Correlative imaging solution from Correscopy
Correlative imaging refers to the correlation of the data (usually in form of the images) collected from the single sample by different imaging techniques. This conventionally requires using correlative microscopes, however, Correscopy allows using any available imaging instrument such as microscope or spectrometer (spectroscope) to do so. Correlative imaging technique relies on the ability to correlate the information from a particular area of interest of the sample (usually in size of few to tens of µm2).
Imaging systems used to provide correlative imaging are usually very complex and expensive instruments. If the interest of correlative imaging arises, the asking price of the system is a major obstacle for the vast majority of users.
|Ease of use|
|Independent - apply on any imaging instrument without it´s modification|
|Versatile - works with almost every imaging techniques|
Some of the laboratories build their own correlative solutions, which allow them to combine some of the imaging techniques for which they have an interest at the moment. However, this is rare, difficult to deliver and expensive. Correlative microscopes manufacturers, offer very limited choice of the techniques that can be correlated. It is caused, by the company-specific expertise in one or two imaging techniques. Moreover, the correlative systems, with have inbuild few imaging instruments, often involve a compromise on performance and data quality compared to the dedicated instruments.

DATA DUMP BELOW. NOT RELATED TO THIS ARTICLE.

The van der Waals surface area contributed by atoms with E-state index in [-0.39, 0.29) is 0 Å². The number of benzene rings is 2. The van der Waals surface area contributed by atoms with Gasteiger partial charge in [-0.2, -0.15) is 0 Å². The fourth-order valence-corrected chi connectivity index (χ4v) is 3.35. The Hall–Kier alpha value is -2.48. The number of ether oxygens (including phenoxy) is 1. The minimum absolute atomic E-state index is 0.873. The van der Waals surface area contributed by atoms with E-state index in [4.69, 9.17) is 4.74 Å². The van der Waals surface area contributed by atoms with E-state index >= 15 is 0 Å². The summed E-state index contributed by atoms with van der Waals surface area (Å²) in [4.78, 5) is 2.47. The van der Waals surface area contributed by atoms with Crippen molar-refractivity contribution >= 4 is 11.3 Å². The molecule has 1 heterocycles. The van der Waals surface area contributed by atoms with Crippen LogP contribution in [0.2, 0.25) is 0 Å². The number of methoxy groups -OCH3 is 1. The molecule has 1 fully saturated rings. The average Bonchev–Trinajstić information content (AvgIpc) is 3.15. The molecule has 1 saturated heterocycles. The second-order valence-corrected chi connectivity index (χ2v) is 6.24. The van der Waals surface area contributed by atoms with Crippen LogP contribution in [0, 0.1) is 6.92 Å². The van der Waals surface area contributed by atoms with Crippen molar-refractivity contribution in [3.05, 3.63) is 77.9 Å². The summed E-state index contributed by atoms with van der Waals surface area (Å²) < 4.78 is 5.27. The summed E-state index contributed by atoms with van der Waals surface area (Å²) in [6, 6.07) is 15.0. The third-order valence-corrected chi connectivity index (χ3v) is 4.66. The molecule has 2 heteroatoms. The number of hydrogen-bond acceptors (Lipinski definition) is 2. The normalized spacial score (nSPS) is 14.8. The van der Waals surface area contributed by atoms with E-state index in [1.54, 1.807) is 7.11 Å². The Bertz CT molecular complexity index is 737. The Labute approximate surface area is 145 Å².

Correscopy meets the demands of modern imaging by proposing a patent pending system which allows performing correlative imaging on any imaging instrument. Thanks to this, data correlation possibilities become almost unlimited. The solution does not require any modification of the instrument, it is an independent accessory that does not affect instrument’s standard operation. The obtained data can be easily compared and correlated using any data analysis software already available on the market. Correscopy provides undisputed data for making clear-cut conclusions.
Raman spectroscopy and scanning electron microscopy
Correlative imaging using Raman spectroscopy (Horiba LabRam HR) and scanning electron microscopy (Carl Zeiss Merlin)
In this experiment, a surface of an inhomogeneously corroded metal chip was examined. The Correscopy solution was used to correlate variations of Raman spectra against the surface features observed under a scanning electron microscope as a function of the location on the chip.
Light microscopy (CLSM Carl Zeiss LSM 880) and AFM (Bruker Catalyst)
Correlative imaging using light microscopy (CLSM Carl Zeiss LSM 880) and atomic force microscopy (Bruker Catalyst)
In this experiment fibroblasts (cells) were imaged by two high-resolution techniques: light microscopy (Carl Zeiss LSM 880 with Airyscan) and atomic force microscopy (Bruker catalyst). The high-resolution fluorescence data about the cell structure is directly compared with the AFM results which provide e.g. the information about the mechanical properties of the living cell.